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Location where to get the Complete Article --> Ambient Science: Vol 2, No 2 (2015): 42-44

ISSN- 2348-5191 (Print version); 2348-8980 (Online)

Evidences Dependent Population Distribution Patterns of Tiger and Leopard in Similipal Tiger Reserve, Odisha, India

Sandeep Ranjan Mishra, H.K. Bisht


The Tiger (Panthera tigris) is an endangered carnivore with uncertain demographic status spanning 13 Asian countries. Due to its larger body size and carnivorous diet in nature it always occurs at low population densities. Further prey depletion due to overhunting (Karanth & Stith, 1998), poaching, habitat shrinkage (Kenny et al., 1995, Wcs, 1995) and direct killing altogether have also become a major factor for depletion of wild tiger populations tiger. Monitoring the abundance and its alteration is always important for the effective management of endangered species. Tiger is categorized as “Endangered” on the IUCN Red List (IUCN, 2008) and listed under Schedule-I of Wildlife (Protection) Act, 1972 in India and Appendix-I of the CITES. Leopard (Panthera pardus) is also included in the Schedule- I of the Indian Wildlife Protection Act, 1972 and is placed under “Least Concern” category of 2002 IUCN Red List of threatened animals. Similipal Tiger Reserve is one of the largest Tiger Reserves of India with an area of 2750 km2. Therefore we have to depend mainly on the direct sightings and evidence records of the animals to analysis the status and distribution pattern of these two big cats in the core area of this Tiger Reserve.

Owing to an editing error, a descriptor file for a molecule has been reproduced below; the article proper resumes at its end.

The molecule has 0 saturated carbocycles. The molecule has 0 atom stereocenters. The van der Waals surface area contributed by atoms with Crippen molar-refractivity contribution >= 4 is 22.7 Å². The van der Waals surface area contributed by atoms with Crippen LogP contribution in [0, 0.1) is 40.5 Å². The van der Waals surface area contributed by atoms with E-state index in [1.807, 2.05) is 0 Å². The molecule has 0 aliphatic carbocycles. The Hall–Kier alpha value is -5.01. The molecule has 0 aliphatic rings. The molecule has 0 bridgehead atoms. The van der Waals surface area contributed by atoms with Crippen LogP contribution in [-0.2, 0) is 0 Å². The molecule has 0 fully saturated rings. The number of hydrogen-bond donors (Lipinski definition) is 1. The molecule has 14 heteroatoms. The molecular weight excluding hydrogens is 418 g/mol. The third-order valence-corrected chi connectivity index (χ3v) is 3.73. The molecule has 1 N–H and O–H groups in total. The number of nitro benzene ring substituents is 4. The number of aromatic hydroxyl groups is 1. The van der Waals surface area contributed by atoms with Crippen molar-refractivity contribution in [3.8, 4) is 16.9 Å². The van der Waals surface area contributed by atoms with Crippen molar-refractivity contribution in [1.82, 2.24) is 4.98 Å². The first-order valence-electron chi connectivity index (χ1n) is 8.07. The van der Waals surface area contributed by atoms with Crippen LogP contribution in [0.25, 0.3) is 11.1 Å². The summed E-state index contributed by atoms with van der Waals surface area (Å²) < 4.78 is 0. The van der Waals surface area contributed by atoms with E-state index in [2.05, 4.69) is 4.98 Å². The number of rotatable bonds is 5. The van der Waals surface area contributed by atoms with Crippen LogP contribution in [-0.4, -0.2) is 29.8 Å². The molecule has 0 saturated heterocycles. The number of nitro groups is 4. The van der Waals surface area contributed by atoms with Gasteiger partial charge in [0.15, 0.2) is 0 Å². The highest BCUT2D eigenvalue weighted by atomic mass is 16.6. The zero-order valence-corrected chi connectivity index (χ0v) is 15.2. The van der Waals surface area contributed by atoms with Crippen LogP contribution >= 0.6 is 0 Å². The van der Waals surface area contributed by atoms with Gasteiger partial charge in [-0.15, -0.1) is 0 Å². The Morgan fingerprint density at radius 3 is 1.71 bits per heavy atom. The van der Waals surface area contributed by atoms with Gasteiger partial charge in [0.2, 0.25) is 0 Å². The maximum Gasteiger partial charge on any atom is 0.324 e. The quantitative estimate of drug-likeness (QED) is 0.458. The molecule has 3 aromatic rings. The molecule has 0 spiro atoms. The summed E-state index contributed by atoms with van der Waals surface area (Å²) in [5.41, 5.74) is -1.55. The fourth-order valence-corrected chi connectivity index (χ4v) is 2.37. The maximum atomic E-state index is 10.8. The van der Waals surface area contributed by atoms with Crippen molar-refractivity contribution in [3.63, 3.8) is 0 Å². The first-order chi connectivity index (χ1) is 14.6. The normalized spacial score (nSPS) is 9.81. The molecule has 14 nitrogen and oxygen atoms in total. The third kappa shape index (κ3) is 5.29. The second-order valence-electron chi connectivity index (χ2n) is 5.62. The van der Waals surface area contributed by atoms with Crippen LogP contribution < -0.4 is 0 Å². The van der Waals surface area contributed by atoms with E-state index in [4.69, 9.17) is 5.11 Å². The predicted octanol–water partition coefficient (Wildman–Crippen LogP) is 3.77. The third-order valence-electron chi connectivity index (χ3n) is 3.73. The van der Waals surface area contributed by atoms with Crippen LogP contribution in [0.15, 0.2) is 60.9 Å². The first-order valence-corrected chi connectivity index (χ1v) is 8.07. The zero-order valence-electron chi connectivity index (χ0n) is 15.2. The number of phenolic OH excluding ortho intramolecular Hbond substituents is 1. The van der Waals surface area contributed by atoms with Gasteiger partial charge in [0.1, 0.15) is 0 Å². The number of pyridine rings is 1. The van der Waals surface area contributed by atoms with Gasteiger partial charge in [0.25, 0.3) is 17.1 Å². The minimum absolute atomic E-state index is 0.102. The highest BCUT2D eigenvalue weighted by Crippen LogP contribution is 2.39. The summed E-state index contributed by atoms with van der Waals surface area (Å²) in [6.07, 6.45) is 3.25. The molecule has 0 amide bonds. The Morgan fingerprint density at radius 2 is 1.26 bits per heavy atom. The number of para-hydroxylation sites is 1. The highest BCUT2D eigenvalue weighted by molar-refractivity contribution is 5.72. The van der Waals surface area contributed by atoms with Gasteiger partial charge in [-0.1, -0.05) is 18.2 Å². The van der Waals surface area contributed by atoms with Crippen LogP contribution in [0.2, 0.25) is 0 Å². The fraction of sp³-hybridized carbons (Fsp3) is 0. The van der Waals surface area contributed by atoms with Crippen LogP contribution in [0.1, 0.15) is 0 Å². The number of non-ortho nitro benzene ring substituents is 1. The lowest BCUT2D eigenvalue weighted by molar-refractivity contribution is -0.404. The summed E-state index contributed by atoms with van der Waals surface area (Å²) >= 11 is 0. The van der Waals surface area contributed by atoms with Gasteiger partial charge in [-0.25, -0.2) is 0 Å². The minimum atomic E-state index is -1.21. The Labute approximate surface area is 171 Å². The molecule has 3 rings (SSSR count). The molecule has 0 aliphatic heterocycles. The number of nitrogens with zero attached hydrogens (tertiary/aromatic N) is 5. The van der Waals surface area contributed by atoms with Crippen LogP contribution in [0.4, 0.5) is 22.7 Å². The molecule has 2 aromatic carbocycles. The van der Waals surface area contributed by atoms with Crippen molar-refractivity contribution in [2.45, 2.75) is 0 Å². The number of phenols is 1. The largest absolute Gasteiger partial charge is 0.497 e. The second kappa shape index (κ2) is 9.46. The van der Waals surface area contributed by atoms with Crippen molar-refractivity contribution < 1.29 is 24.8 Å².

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  • DOI:10.21276/ambi.2015.02.2.nn02

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